In Fig. 620 G E F shows the plan of the article at the base, L J K the plan at the top and ABCD an elevation of one side. An inspection of the plan will show that the article consists of two symmetrical halves when divided by the line G H, and that, therefore, the triangulation of one-half will answer for the whole. On account of the dissimilarity between the outlines of the top and the bottom some judgment will be required in adopting a good division of the surface into triangles.

Fig. 620.   Plan and Elevation of an Article Whose Top is a Circle and Whose Base is a Quadrant.

Fig. 620. - Plan and Elevation of an Article Whose Top is a Circle and Whose Base is a Quadrant.

Fig. 621. - Diagram of Triangles.

As the point L of the plan is the nearest point to the adjacent side E G, it must be chosen as the vertex of a triangle whose base is E G. That portion of the circle of the top, therefore, between L and its corresponding point K in the other half of the article must be considered as the base of an oblique cone whose apex is at G.

It is always advisable in the division of a surface into triangles that the solid and dotted lines crossing the plan should intersect the outlines of the top and the bottom as nearly at right angles as possible.

Therefore, since the remainder of the top (L to J) and

E H of the base are the liases of a surface which must be so divided as to best serve the purposes of triangulation, it is advisable to divide L J into more spaces than K H, allowing the extra spaces in the top nearest the point L to form the bases of a number of converging triangles, as shown. Thus first divide E H into any suitable number of spaces, as shown by the small figures 5 to 9, then divide L J into a greater number of equal spaces than E H, as shown by the small figures 3 to 9. Connect points of like number in the two outlines by solid lines, commencing at H and J, as shown from 9 9 to 5 5, drawing lines also from 4 and 3 of the top to 5 (E) of the bottom. Also draw the dotted lines 5 6, 6 7, etc., and the solid lines from points in L N to G. These solid and dotted lines will then form the liases of a series of right angled triangles whose hypothenuses will give the real distances across the envelope of the finished article.

These triangles are constructed, as shown in Fig. 621 at the right of the elevation, in the following manner. Extend A B and D C of the elevation, through which draw any vertical line, as Q R. From Q on Q P set off the lengths of all the solid lines of the plan. Thus make Q 9 equal to 9 9 or J H of the plan, Q 8 equal to 8 8 of the plan, etc., and from the points thus established draw lines to E. In like manner draw the vertical line T V, and from T on T S set off the lengths of the dotted lines of the plan, as shown by the small figures, and from the points thus obtained draw lines to V, as shown. The small figures in S T correspond I with the figures in L J, the top line of the plan.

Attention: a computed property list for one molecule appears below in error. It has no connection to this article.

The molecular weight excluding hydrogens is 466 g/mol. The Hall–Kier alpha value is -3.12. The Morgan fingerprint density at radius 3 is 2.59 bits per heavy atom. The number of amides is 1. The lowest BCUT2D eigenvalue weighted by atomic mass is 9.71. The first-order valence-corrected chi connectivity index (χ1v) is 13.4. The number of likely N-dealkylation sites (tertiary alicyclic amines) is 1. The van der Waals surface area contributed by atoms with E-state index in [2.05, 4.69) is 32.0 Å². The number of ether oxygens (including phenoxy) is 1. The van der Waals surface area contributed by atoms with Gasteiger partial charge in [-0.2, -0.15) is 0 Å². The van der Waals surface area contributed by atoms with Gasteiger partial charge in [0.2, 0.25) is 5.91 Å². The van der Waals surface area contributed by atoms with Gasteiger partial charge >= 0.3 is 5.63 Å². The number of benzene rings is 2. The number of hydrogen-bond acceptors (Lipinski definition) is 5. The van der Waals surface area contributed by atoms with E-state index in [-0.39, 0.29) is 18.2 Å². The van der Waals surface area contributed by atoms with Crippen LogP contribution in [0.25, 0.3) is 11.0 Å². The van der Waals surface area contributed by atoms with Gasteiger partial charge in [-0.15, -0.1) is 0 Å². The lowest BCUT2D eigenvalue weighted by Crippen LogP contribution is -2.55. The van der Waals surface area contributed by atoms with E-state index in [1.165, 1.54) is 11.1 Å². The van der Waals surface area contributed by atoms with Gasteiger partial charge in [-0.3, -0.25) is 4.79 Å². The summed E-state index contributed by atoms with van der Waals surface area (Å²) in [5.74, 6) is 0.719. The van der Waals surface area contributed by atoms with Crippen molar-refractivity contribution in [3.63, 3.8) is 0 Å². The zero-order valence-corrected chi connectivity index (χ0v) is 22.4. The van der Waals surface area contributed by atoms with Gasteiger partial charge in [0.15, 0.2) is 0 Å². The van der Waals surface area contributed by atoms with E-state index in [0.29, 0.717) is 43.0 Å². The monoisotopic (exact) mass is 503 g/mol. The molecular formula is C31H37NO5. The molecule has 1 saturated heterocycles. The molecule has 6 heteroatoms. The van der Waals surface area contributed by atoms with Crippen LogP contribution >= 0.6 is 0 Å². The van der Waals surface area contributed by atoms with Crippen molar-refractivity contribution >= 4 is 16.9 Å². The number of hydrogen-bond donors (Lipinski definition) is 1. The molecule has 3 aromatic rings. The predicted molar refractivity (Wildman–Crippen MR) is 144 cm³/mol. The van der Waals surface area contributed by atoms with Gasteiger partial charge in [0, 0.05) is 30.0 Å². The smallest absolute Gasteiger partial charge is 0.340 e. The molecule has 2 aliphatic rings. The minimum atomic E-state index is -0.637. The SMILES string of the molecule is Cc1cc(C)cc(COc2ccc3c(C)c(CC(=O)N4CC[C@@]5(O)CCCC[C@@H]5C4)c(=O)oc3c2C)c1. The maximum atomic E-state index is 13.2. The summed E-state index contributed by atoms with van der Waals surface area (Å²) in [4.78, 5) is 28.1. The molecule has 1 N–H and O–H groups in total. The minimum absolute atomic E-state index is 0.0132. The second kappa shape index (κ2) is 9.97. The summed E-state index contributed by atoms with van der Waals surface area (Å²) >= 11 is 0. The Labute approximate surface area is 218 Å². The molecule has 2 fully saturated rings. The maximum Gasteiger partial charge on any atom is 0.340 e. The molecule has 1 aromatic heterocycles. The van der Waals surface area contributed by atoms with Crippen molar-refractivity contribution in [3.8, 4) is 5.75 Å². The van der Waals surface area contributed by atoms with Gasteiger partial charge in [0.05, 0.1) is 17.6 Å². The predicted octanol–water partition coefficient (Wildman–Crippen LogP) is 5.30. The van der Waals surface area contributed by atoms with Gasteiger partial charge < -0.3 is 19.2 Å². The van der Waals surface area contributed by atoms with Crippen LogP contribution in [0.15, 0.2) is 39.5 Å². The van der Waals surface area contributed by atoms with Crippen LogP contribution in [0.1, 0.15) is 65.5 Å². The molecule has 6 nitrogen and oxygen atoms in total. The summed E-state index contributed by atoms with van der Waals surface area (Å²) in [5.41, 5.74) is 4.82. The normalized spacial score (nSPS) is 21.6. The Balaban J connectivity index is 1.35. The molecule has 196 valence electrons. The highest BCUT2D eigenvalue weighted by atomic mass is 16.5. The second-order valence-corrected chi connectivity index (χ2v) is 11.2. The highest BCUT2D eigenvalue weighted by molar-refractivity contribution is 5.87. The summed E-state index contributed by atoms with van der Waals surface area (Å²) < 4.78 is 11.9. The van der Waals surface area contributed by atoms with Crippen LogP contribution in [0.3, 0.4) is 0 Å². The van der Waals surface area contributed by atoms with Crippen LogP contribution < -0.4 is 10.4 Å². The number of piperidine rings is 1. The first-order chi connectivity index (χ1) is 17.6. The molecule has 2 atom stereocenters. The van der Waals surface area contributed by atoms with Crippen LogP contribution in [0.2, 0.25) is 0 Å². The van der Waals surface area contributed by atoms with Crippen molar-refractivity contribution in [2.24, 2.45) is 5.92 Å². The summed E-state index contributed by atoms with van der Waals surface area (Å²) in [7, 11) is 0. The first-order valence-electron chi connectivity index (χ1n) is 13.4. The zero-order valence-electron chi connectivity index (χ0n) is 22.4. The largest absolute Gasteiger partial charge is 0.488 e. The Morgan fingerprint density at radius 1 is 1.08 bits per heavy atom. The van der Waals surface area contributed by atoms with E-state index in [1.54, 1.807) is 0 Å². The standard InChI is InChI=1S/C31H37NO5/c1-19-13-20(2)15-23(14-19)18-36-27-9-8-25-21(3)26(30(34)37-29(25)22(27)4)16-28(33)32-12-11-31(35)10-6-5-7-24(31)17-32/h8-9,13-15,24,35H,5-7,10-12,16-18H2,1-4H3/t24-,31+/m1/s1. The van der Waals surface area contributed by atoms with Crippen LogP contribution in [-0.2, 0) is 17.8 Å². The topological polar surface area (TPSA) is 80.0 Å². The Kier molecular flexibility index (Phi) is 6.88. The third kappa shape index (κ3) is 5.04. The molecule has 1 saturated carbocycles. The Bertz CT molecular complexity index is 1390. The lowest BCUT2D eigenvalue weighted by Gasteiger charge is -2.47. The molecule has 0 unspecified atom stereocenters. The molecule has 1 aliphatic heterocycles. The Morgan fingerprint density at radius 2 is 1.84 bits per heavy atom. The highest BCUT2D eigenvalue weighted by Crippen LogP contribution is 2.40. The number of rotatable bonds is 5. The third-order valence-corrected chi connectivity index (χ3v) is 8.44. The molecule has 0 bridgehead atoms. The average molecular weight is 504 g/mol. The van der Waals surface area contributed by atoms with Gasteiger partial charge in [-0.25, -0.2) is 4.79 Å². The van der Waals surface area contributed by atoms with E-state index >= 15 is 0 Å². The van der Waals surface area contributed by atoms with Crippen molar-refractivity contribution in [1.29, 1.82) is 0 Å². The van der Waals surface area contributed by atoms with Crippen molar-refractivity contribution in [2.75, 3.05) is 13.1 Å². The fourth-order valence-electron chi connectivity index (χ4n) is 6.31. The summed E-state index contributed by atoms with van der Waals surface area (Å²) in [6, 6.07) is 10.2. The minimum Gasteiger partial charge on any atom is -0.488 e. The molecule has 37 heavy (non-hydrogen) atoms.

In laving out the pattern shown in Fig. 622 the joint is assumed upon the line J H of the plan. The pattern may be best begun by first laying out one of the large triangles forming a side of the article, as E L G or G K F of the plan, shown also by D N C of the elevation, Fig. 620. Draw any horizontal line, as E G of Fig. 622, equal in length to E G of the plan.

From E as center, with radius R 3 of Fig. 621, describe a small are near L, which intersect with another arc drawn from G as center, with a radius equal to R 3' of Pig. 621, thus establishing the point L of the pattern. From G of the pattern as center, with radii equal to R 2 and R 1 of Fig. 621, describe small ares, as shown between L and K of the pattern. Take between the points of the dividers a space equal that used in dividing the are L K of the plan, and placing one foot of the dividers at L of the pattern step from arc to arc, reaching K, as shown, and through the points thus obtained draw L K of the pattern; also draw K G. From E of the pattern as center , with radii equal to R 4 and R 5 of Fig. 621, describe small arcs to the left of L. With the dividers set to the space used in dividing the are L J of the plan, place one foot at L (3) and step first to are 4. then to arc 5, thus establishing the points 4 and 5.

Fig. 622.   Pattern of Article Shown in Fig. 620,

Fig. 622. - Pattern of Article Shown in Fig. 620,

With the last obtained point, 5, of the pattern as center, and a radius equal to the dotted line V 5 of Fig. 621, describe a small arc (6'), which intersect with another arc struck from point E of pattern as center, with a radius equal to 5 6 of the base line E H of the plan, thus establishing the point 6' of the pattern. With 6' of the pattern as center, and a radius equal to R 5 of Fig. 621, describe a small arc (6), which intersect with another arc struck from 5 of pattern as center, with a radius equal to 5 6 of the top line L J of the plan, thus establishing the point 6 of the pattern. Proceed in this manner in the construction of the remaining triangles of the pattern, using alternately the lengths of the dotted and the solid hypothenuses in Fig. 621 corresponding to the dotted and the solid lines crossing the plan, in the order in which they occur, to determine the width of the pattern; the spaces in E H of the plan to form the lower line E H of the pattern and the spaces in L J of the plan to form the upper line of the pattern, all as shown. The remaining parts of the pattern can be obtained by any convenient means of duplication, K F G being a duplicate of LEG and K J1 H1 F being a duplicate of L J II E.